If you’d asked me, when I packed up my car to drive to Los Angeles for USC, where I saw myself in five years, I don’t think completing an MBA in Pittsburgh would have occurred to me, but then again, I never would have predicted much of the past decade.

So in celebration of completing my MBA, and probably turning 33 if I can get around to it, and everything else that’s been going on, I thought I’d have a big Exciting Writing sale. May has always been my favorite month, because finally it’s actually spring, now boubt adout it as my pop used to say, and flowers are in bloom and the world’s turning green again and pretty soon it’s going to be summer and that means bikinis and reading.

Two of my favorite things ever.

So, for the weekend (and probably a couple extra days), Meets Girl is just 99 cents.

As is my collection. As are all Exciting books, for that matter.

So you’ve got a novel, a collection, two short stories, and a long essay concerning literature and poetry and medical education to choose from. Heck, get it all for less than five bucks, and you’ll have enough reading material to last you a month or two.

At which time, The Prodigal Hour will be available.

Pretty cool how that’s gonna work, right?

And again with the link. Right here! Exciting writing for a dollar! Read all of them!

Finishing my MBA at Regis University.

Regis splits semesters into two eight-week sessions, and this year, this Spring 2011, my first eight-week session was devoted to what they call the capstone, and which is actually titled Strategies in Global Environments. So the reason I disappeared was that, for the past eight weeks, I’ve been part of a five-student team acting as consultants, in a simulation, running an athletic apparel company called Mercury International.

Given that it’s a simulation, the whole experience has been rather like one long, turn-based RPG videogame. Well. I think that’s what it’s like. I tend to prefer third-person, plot-drive shooters when it comes to videogames (inFamous ftw!), and this was nothing like that. It was divided into weekly rounds, and every week, we held a conference call during which we discussed and agreed on strategies going forward, based on previous results and future objectives.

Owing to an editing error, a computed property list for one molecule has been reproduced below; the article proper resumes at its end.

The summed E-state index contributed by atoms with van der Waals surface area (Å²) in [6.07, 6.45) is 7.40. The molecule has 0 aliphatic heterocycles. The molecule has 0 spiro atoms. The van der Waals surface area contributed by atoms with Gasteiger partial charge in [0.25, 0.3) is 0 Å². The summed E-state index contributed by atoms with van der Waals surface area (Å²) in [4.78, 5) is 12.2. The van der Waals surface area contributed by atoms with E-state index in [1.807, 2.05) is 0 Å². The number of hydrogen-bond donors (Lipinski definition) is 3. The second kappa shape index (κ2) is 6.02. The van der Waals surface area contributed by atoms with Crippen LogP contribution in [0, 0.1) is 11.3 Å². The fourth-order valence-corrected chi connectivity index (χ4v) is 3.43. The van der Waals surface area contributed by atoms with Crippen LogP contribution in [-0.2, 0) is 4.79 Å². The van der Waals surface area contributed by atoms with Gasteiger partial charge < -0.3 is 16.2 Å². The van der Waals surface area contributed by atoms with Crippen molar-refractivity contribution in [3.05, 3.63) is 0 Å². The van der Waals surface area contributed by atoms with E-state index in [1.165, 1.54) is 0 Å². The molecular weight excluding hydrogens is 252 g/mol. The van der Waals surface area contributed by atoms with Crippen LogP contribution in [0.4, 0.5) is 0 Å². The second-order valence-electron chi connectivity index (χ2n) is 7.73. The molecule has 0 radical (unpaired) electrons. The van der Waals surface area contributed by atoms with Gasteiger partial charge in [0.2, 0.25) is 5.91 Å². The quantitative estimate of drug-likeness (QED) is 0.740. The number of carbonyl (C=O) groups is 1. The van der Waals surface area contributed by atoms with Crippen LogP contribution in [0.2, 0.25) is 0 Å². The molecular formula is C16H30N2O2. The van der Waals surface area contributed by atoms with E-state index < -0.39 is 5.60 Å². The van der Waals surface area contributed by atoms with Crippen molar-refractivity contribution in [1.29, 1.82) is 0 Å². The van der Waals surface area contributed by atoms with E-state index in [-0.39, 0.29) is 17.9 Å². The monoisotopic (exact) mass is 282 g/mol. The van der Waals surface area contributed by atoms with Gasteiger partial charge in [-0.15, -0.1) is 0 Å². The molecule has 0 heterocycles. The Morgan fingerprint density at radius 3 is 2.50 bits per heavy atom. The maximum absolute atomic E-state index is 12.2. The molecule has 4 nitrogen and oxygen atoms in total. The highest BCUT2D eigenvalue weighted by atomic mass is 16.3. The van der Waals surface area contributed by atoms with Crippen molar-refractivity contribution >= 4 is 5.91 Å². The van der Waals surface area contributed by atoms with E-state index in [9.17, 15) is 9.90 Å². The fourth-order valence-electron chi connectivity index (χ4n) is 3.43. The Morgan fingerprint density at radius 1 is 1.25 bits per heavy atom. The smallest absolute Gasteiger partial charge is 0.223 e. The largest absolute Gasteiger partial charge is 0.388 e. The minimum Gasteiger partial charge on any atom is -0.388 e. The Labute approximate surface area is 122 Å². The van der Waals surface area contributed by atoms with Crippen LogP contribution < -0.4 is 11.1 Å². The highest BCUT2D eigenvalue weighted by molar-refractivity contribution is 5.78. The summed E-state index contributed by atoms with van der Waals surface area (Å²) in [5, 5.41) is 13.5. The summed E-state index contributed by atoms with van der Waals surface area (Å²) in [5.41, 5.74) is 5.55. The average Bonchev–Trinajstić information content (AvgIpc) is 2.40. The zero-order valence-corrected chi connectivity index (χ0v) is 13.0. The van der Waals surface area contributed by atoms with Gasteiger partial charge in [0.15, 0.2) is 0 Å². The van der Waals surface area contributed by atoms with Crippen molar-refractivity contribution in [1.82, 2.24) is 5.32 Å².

I had a great team, and a great time. But I’d wanted to finish this strong, and I feel, now, like I have.

And now, just one more course to go. Product Management.

Product management is interesting from my side of things. I’m a writer, but if you think artists are selling art, well, at least in a digital context that becomes slightly problematic. Ross Pruden has an #infdist hashtag on Twitter that discusses Infinite Distribution, which is basically how creators can make a sustainable living from their creations in an age where information pretty much, at this point, demands to be free.

Of course, that’s not even to mention how many creators actually ever make a sustainable living, anyway. Stephen King and Jo Rowling and Stephenie Meyer, sure, but they’re modern-day exceptions. Shakespeare pretty much made a living as a real-estate agent when he wasn’t collecting money from some lord or other (to whom he may or may not have dedicated his sonnets).

Really, nowadays, with sites and Kindles and apps and independence, what writers are selling is more themselves. Which tends to be even more problematic from the self-promotion side of things (because no writer wants to be Tila Tequila).

Which I think is going to be helpful for me, in approaching this final course. For years, now, I’ve been trying to work out the kinks in what I’m doing, between MySpace and Facebook and Amazon Kindle and this site and Twitter and work and teaching and writing. I go back and forth in terms of how rewarding any one endeavor is, but there’s so little cohesion between everything. I look at authors who have nine different profiles across seventeen different sites, and all I want to do is take a nap.

And write.

So wish me luck. Hopefully, after I finish, I’ll have some better ideas, some better strategies, and some better writing for your better reading.

Seems like this week is always rather retrospective. Years in review, all that. Lots of sites running “Top Stories of 2010” posts, as though what wouldn’t have been news again last week suddenly is solely by virtue of when it was news. It’s like the East Coast blizzard froze the whole world, which is stuck hoping for thaw to begin tomorrow.

I thought about doing some best-of posts. The decade-best lists are some of the most popular posts on this site. Yesterday, however, I glanced through a list of movies that came out in 2011 and found precisely two I thought were remarkable: How to Train Your Dragon and The Social Network. The former was a surprise; it had a lot of heart and was a lot of fun, and it managed that rare thing of being a movie aimed at a younger audience that appealed across a wider age range without using irreverent humor and other such innuendo-based means. With Shrek, one of the things that increased its appeal was jokes that kids wouldn’t have gotten; it worked on multiple levels; Dragon, on the other hand, stuck mainly consistent in just trying to tell its story, and I think it was a better movie for it.